Opinions on Harry Master's Jersey?

milehighgirl(CO USDA 5B/Sunset 2B)May 31, 2012

I asked Cummins to recommend an apple I could plant in my front yard without any fear that the harvest would be stolen by kids walking home from school. Their recommendation was HMJ. I ended up planting it in the back yard, but I am finding that it is susceptible to fire blight, which hasn't shown up on any other trees I have.

I admit to not spaying any of my trees because, so far I've had no need. (I will for certain next year).

So, I am wondering if this apple will be worth the bother come cider-making time. I have cut all the tips off with baby apples except one, and this is the first year it bloomed.

Oh, and this is another observation I made: It blooms so late that I am not sure if it will be well pollinated by my other apples.

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dmtaylor(5a (WI))

I have not tasted this apple or its cider, but it is supposed to be one of the very finest English cider varieties, so I think that yes, your efforts to protect the fruit will be worthwhile. This was a bad year for fireblight in general, and I would not expect outbreaks of fireblight to be quite as bad in future years, assuming the weather in March & April this year was a fluke and not a new global-warming-related trend.

Based on web searches that I have done recently, it appears that HMJ blooms roughly a week later than the "average" apple, or perhaps two weeks in colder climates. Many other apples are slightly on the later side, such as Honeycrisp, Sweet 16, Ashmead's Kernel... hundreds. There's got to be a lot of overlap, such that if you have more than 2 or 3 trees, I'll bet you'll be alright in future. If not, consider planting more trees or grafting later varieties onto your existing trees to extend the bloom. Or add a crabapple, as they tend to stay in bloom for several weeks.

Best of luck to you.

    Bookmark   May 31, 2012 at 3:45PM
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Scott F Smith(6B/7A MD)

Many European cider apples bloom very late, they genetically have some wild European malus in them and have several unusual behaviors compared to most apples. The late bloom makes fireblight a problem on most of them. I haven't figured out a good answer to that issue myself, I just patrol for FB and spray copper dormant and agrimycin in the spring. If you are not set on European apple varieties grow one of the cider crabs instead, e.g. Wickson or Hewes. They have no fireblight problems since they bloom early. Also if you do a copper dormant spray you may solve most of your FB problems on your HMJ.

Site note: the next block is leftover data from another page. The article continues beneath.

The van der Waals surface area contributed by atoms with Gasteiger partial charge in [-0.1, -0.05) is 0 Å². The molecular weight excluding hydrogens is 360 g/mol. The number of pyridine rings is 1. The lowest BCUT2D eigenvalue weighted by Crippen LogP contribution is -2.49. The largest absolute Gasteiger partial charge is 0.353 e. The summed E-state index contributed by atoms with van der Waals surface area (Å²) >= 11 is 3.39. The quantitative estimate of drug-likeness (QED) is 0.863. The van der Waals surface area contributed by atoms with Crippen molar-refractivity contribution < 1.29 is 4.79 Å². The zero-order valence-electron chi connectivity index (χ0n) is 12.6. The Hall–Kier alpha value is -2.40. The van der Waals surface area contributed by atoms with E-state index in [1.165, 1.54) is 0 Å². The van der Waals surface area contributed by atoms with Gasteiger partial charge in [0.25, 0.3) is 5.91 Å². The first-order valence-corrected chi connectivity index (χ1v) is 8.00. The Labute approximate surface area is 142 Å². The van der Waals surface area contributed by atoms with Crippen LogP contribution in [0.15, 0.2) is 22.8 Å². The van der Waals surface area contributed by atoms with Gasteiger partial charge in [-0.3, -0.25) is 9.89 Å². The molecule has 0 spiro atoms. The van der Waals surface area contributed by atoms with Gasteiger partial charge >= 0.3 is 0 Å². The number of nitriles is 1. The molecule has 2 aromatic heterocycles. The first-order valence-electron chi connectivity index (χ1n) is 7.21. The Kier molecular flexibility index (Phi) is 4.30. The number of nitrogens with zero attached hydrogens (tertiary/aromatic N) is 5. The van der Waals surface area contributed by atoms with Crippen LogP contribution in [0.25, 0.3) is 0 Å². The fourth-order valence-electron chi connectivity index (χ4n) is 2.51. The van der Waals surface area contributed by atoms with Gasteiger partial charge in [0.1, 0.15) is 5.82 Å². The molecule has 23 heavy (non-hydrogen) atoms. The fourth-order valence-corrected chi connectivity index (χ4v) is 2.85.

I have not found pollination a problem on my very late apples, there is usually a super late bloom or two left on one of the other trees that the bees have found. Some varieties have a propensity to leave laggard blooms more than other varieties. I also don't like these laggard bloomers because the few laggard blooms are often the source of FB infection. Blenheim Orange is an example of a bad laggard bloomer which got FB this spring on some of the laggards.

Scott

    Bookmark   May 31, 2012 at 4:24PM
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milehighgirl(CO USDA 5B/Sunset 2B)

Thanks for your responses, I guess I'll try to take better care of it. I didn't realize that the late bloom is what is making it susceptible to fire blight. I do have Honeycrisp, Sweet 16, and Ashmead's Kernel, but even they bloomed much earlier than the HMJ. I did get a few apples started on the HMJ so I guess it did get pollen from somewhere.

    Bookmark   May 31, 2012 at 11:17PM
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windfall_rob(vt4)

Scott's experience (less the fireblight) parallels my own. I have a Kingston Black and a Brown's, both are european/UK cider, both break bud and bloom well after everything else. The Kingston Black especially so. Sometimes it is just 1/2" green when the bloom is full or done on everything else. The first few springs I was sure it had winter killed....

Helpful to know it's a common tendency. If pollination does prove to be an issue for you, just graft in small branch of another super late bloomer.

    Bookmark   June 1, 2012 at 7:51AM
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